RGU holds national seminar on Shamanism 

RONO HILLS, Sept 19: Expressing deep concern about challenges faced by shamans throughout their life across Arunachal Pradesh, state Indigenous Affairs director Sokhep Kri. said that the state Govt, particularly his department has been trying to safeguard the practice of shamanism and its related institutions.

In his inaugural address as chief guest to a two-day national seminar on ‘Shamanistic practices and narratives among tribes of Arunachal Pradesh’, organised by Rajiv Gandhi University (RGU)’s Arunachal Institute of Tribal Studies (AITS) in collaboration with Research Institute of World’s Ancient Traditions, Cultures and Heritage (RIWATCH) and North Eastern Council (NEC), here on Monday, he also informed about establishment of ‘Gurukuls’ in some areas of the state with the aim to teach shamanistic chants, arts, crafts and indigenous language.

University of Delhi anthropology department’s Prof. Ram Prasad Mitra, in his keynote address, articulated his perception of the shamans and its practices. He stressed on how present time calls for revisiting and document indigenous knowledge.

Language, ritual, symbols and musical instruments have been the core pathways attached to shamans and their way of practicing shamanism, he said, adding that psychological and cognitive factors played an important mechanism in understanding shamanistic practices.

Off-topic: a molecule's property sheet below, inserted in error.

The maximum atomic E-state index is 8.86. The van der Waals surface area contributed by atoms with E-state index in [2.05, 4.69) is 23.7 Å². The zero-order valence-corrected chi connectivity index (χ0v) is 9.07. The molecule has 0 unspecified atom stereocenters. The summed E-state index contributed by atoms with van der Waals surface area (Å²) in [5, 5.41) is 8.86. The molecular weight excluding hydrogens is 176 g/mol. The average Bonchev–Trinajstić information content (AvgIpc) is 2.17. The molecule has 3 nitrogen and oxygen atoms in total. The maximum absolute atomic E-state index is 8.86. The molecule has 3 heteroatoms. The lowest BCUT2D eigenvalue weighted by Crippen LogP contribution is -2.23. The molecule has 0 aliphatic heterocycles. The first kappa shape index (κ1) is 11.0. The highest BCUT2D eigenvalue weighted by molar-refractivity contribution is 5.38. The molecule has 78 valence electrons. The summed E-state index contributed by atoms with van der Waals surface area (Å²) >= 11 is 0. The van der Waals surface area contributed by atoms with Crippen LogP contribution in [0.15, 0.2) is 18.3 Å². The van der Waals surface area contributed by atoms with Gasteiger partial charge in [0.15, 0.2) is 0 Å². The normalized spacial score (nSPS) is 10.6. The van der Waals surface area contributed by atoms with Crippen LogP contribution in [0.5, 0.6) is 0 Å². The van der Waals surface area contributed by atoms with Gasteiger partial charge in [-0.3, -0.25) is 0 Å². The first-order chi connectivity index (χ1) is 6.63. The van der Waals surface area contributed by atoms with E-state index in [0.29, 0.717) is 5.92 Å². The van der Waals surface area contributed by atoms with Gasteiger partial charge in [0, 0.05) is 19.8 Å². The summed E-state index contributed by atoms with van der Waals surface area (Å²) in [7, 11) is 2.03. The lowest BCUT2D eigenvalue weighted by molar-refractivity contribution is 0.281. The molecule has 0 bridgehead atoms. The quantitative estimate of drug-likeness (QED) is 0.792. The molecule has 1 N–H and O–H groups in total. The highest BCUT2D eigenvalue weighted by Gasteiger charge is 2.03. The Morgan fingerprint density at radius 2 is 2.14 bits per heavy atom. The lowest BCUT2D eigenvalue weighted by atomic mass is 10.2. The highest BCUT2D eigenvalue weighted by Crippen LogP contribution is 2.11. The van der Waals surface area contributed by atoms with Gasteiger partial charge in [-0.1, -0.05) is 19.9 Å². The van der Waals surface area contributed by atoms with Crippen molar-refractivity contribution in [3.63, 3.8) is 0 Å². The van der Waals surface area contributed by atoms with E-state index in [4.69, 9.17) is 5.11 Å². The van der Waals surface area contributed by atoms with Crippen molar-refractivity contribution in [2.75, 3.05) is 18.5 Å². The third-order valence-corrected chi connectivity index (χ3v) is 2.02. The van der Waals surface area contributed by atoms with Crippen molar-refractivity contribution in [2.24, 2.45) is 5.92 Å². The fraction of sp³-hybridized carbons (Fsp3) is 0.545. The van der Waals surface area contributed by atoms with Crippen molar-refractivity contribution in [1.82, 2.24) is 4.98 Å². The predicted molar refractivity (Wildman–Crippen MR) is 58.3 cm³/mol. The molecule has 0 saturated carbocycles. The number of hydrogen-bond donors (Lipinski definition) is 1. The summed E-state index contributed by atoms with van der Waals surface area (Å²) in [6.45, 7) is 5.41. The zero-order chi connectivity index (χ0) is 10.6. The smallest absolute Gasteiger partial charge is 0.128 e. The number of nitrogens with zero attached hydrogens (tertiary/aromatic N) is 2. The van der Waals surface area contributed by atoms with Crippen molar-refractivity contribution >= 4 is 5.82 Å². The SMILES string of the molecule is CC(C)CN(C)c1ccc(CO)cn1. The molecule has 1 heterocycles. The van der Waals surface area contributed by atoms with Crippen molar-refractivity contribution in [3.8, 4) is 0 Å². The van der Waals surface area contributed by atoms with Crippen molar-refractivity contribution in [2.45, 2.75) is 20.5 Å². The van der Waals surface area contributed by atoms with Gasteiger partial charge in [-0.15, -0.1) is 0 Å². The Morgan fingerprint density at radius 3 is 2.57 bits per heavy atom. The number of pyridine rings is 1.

RIWATCH executive director Vijay Swami, while sharing his experience in documenting culture, said that the importance of the shaman in any society cannot be ignored. Shamans act as counsellor, healer, mediator of human and spiritual world and above all keeper of vast indigenous knowledge system, he said.

Social sciences, anthropology dean Prof. Sarit K Chaudhuri said that ‘the death of shamans is the death of human intellectual knowledge.’

AITS director Prof. Simon John stressed on how in academic context, researchers often face challenges and overcome through documentation process of shamanistic practices and the associated chanting. He highlighted AITS works in documentation and preservation of cultures and traditions of state’s various communities.

Seminar coordinator Dr. Tarun Mene earlier informed that the seminar aimed at enriching understanding of shamanistic traditions and documentation of time-tested living traditions.

Total 28 research papers representing various tribes and communities from across the country will be presented during the seminar, according to a RGU release.

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